Spain gives the green light to self-determination of sex

self-determination of sex Image Twitter @HildeVossen

The right to self-determination of sex has been given the green light by the Council of Ministers after they passed the LGBTI law.

After some amendments to the first draft tabled in June 202, the bill was approved on Monday, June 27 which brings a fundamental change in the law for those who classify themselves as LGBTI.

Up until now legally changing a person’s sex required two years of hormonal treatment or a medical certificate that proved gender displacement. But now no witnesses will be required and nor will treatment of any kind, with the sex determination the sole right of the person concerned.

A statement issued by Irene Montero, Minister of Equality, said Spain has been at the forefront of many LGBTI rights and we want to send a clear message that “all LGTBI and trans lives matter.

Montero said that the text will go to Parliament without major changes to “fundamental rights” with respect to the first draft. She went on to add that there are some fundamental advances contained in the new bill.

These include “self-determination of sex, without witness, without hormone treatment and without a medical report saying that they are ill” and “rights for trans children maintaining the measures regarding the age at which minors can request a change of registered sex and the requirements. “

That means teenagers between the age of 16 and 18 will be able to apply for a change of registration in the same way as adults, without any extra requirements. Those between 14 and 16 will require parental or guardian authorisation, while those between 12 and 14 will require judicial authorisation.

The law also allows for the self-determination of sex by trans migrants on their documents issued in Spain, if they can prove that they cannot make this change in their country of origin. The law also improves the recognition of same-sex marriages in third countries and consular offices will be allowed to perform these marriages when one of the partners has Spanish nationality.

It also bans conversion therapies, which will be considered a serious administrative sanction with Montero saying: “The lives of LGTBI and transgender people do not need any cure.”

The law also plans to reinforce education on sex-affective diversity and for children under 12 to be treated in the education system with their real name instead of their registered name.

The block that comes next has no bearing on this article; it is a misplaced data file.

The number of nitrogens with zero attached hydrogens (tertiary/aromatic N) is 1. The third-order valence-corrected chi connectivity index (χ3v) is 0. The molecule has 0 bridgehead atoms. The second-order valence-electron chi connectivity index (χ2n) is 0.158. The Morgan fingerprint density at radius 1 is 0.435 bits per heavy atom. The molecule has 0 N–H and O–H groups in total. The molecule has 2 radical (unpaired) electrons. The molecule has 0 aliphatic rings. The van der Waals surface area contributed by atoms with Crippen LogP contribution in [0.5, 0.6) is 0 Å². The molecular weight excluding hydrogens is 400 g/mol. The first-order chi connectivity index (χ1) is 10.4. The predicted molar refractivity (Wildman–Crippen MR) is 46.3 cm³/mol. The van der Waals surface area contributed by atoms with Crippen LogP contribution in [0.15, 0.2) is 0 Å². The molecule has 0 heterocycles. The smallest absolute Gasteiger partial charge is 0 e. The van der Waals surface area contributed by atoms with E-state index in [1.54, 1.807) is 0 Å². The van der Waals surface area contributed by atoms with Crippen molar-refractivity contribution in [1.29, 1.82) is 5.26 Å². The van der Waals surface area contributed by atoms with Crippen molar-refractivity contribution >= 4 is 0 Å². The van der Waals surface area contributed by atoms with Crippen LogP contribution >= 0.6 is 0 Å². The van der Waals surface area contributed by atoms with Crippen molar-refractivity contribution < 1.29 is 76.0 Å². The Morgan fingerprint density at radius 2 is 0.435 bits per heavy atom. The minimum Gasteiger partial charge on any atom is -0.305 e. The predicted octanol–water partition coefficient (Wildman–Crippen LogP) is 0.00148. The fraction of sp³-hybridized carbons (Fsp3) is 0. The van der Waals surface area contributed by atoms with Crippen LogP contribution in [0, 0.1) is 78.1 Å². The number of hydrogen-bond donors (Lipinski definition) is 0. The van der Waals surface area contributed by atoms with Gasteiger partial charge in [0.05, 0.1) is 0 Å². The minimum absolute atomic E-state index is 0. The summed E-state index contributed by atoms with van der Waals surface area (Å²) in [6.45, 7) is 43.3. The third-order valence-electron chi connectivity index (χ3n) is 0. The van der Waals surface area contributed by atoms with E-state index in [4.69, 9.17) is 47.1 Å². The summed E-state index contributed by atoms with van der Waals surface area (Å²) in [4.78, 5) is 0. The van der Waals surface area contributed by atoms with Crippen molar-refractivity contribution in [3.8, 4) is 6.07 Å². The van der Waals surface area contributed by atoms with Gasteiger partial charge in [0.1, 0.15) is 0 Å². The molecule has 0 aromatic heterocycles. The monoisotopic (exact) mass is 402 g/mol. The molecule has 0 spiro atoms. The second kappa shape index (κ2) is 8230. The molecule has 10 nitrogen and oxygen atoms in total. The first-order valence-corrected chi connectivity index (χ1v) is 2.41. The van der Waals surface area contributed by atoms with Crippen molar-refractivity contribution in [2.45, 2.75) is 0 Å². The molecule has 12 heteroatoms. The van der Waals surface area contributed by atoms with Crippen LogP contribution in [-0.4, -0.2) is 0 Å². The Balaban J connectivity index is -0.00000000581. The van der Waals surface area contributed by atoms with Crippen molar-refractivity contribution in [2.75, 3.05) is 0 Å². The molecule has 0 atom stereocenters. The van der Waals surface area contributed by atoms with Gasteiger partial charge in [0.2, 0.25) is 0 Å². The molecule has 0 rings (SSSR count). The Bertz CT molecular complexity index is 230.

The bill also seeks to promote non-discrimination of LGTBI and trans people in the workplace, and a specific call is made for trans women, “who are the ones who have the most problems in finding employment.”

And in a week when the world saw the United States regress, the bill guarantees the access of lesbians and single women, bisexuals and trans men with the capacity to gestate to have access to assisted human reproduction techniques. That gives them equal rights to married women or with proven heterosexual partners.

The rule will also recognize the affiliation of the daughters and sons of lesbian and bisexual couples without the need for them to have previously married, discrimination that has dragged on to this day.

Not everyone signed up

The bill has not been without controversy and disagreements between the partners of the Government and part of the feminist movement, with the initial delay arising over disagreements between the Ministry of Equality and Justice and the Socialist Party.

The Socialists opposed the inclusion of this self-determination without contemplating some type of “legal guarantee” and questioned some precepts contained in the norm in relation to the treatment of trans minors. That led to additional measures being included in the bill such as the need to reaffirm the change of sex request three months after it is granted.

The discrepancies were ironed out once the then Vice President of the Government, Carmen Calvo, left the Executive. For example, the fact that trans people who request to change their sex in the registry have to reconfirm it three months after the request. Another of the concessions for the agreement was that there would be a single LGTBI and trans rights law, and not two separate ones as the ministry led by Irene Montero wanted.

Further changes could be made to the bill as it makes its way through parliament however with the green light given to self-determination of sex after substantial efforts made to accommodate all views prior to the presentation of the bill.


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Written by

Peter McLaren-Kennedy

Originally from South Africa, Peter is based on the Costa Blanca and is a web reporter for the Euro Weekly News covering international and Spanish national news. Got a news story you want to share? Then get in touch at [email protected]

Comments


    • Paul Chaloner

      02 July 2022 • 11:50

      This is wonderful news and leaves the likes ok the UK and USA in its wake. Let’s hope that this becomes law in the not too distant future, therefore allowing people to be their authentic selves. Well done Spain!

      Reply

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